Grand County sheriff’s deputies had just hustled Shane Tangren away from a raging wildfire Tuesday night in Moab when he slipped over to an empty spot about a block away and watched the flames consume the house where he’d lived for nearly four decades.
“I sat there and watched it burn to the ground,” Tangren said. “Everything — photographs, birth certificates, memories — it’s all gone. My first car — that was a 1970 [Pontiac] GTO. Up in flames. I bought it when I was 15.”
Tangren’s home was one of eight destroyed in Tuesday’s wildfire, which also took out two garages and a shop, said Moab Police Chief Jim Winder.
“Because of the dry conditions and winds, it just exploded,” Winder said.
Kevin Sheets joined 30 to 40 other Moab residents who initially tried to dig ditches to contain the blaze and collect water from Pack Creek, where the fire began in a wooded area.
“I just went to a friend’s house and just made sure his house was OK,” Sheets said. “Then we saw [the fire at] another friend’s house. We put the fire out 15 feet away from her house. ... There were people standing in the creek, scooping 5-gallon buckets of water and handing them up like an old fire bucket line.”
But wind fanned the flames, already fueled by deadfall and dry wood along the creek bed, toward a “fairly densely packed residential area.”
Tangren, 55, said he pulled up to his driveway after work about 6:30 p.m. Tuesday to find the fire blazing across the creek from his house. He said he was trying to wet down his home on Wasatch Avenue when the wind shifted and blew the flames directly at the house where he had lived since his dad bought it when Tangren was 16.
“There was nothing you could do,” he said. Tangren was living there with his 12-year-old daughter Emma. She’s staying with Tangren’s older daughter, who also grew up in the house.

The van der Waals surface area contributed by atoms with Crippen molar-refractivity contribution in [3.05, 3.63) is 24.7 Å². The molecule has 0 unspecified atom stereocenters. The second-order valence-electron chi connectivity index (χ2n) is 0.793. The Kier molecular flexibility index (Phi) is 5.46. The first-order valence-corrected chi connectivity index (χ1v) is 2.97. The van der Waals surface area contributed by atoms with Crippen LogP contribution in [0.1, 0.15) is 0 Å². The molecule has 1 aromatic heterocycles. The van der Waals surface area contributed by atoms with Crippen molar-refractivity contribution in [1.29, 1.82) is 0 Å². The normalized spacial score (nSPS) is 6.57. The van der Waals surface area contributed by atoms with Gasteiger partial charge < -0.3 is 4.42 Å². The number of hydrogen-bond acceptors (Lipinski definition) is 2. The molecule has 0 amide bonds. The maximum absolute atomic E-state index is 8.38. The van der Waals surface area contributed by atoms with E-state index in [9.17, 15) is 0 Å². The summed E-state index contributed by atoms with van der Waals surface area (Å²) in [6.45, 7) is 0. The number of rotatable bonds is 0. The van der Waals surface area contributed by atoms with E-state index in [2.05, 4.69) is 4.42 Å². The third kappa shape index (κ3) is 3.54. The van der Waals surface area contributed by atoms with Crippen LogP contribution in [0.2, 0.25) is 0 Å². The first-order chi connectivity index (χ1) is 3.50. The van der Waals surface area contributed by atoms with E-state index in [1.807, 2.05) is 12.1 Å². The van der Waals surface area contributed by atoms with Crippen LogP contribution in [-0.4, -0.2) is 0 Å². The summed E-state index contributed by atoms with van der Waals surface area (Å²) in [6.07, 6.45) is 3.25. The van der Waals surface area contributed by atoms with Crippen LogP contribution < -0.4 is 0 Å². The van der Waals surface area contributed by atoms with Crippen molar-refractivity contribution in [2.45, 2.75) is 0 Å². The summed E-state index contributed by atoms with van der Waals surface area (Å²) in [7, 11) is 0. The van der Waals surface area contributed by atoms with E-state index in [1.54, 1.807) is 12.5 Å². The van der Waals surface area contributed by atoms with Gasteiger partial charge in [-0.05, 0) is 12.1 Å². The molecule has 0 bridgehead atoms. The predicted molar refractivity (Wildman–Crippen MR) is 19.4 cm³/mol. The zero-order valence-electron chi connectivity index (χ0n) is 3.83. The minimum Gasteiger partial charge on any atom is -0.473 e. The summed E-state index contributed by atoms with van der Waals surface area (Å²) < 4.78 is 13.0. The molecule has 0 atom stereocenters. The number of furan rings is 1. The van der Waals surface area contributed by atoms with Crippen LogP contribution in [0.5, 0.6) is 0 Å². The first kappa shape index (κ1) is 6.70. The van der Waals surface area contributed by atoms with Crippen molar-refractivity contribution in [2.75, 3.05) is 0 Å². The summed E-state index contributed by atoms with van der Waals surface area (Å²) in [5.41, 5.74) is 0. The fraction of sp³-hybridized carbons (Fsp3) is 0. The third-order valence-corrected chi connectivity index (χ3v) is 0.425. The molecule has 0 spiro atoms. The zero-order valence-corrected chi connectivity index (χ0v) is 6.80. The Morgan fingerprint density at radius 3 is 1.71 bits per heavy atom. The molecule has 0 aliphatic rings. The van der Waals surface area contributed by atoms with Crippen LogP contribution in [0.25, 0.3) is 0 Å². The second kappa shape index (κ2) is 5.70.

Tangren said he evacuated the neighborhood and went to a thrift shop to buy a pair of shorts and a shirt — which, along with his pickup truck, are now his only possessions. In a daze late Tuesday, less than two hours after the fire, he discussed plans to go buy a bar of soap and some socks. He said he had a motel room but wasn’t sure he would stay there tonight.
“I don’t know what I’m doing,” he said. “I’m in a state of shock.”
About 100 residents were evacuated from the neighborhood, near Mill Creek Drive and Holyoak Lane.
Evacuees were being directed to two evacuation centers: one at the Gravel Pit Lanes bowling alley, 1078 Mill Creek Drive, and the other at Grand Center, 182 N. 500 West.
Fairfield Inn & Suites, 1863 N. U.S. Highway 191, and Gonzo Inn, at 100 W. 200 South, also were accepting evacuees.
“Our hearts go out to you,” Gonzo Inn staff wrote in a Facebook post. “If anyone is dislocated by this tragedy, please contact us. ... We will have coffee, phone lines and wifi available.”
A couple of evacuees had made reservations as of about 8 p.m., said Naomi Renn, manager of the inn.
The fire caused power outages throughout Moab, police said. At one point, there were 1,387 customers without power in Moab City and another 711 without power in neighborhoods near town, according to Rocky Mountain Power’s website. Power has since been restored.
Moab Regional Hospital was providing oxygen tanks for patients “who are on oxygen and impacted by the power outage,” Moab city officials wrote.
As of 8:10 p.m., the fire was about 75 percent controlled, Moab city officials wrote on social media. By 9:30 p.m., Winder said the fire had been contained.
“No injuries other than responders suffering smoke inhalation,” Moab city officials wrote.
The Tribune will provide further details as they become available.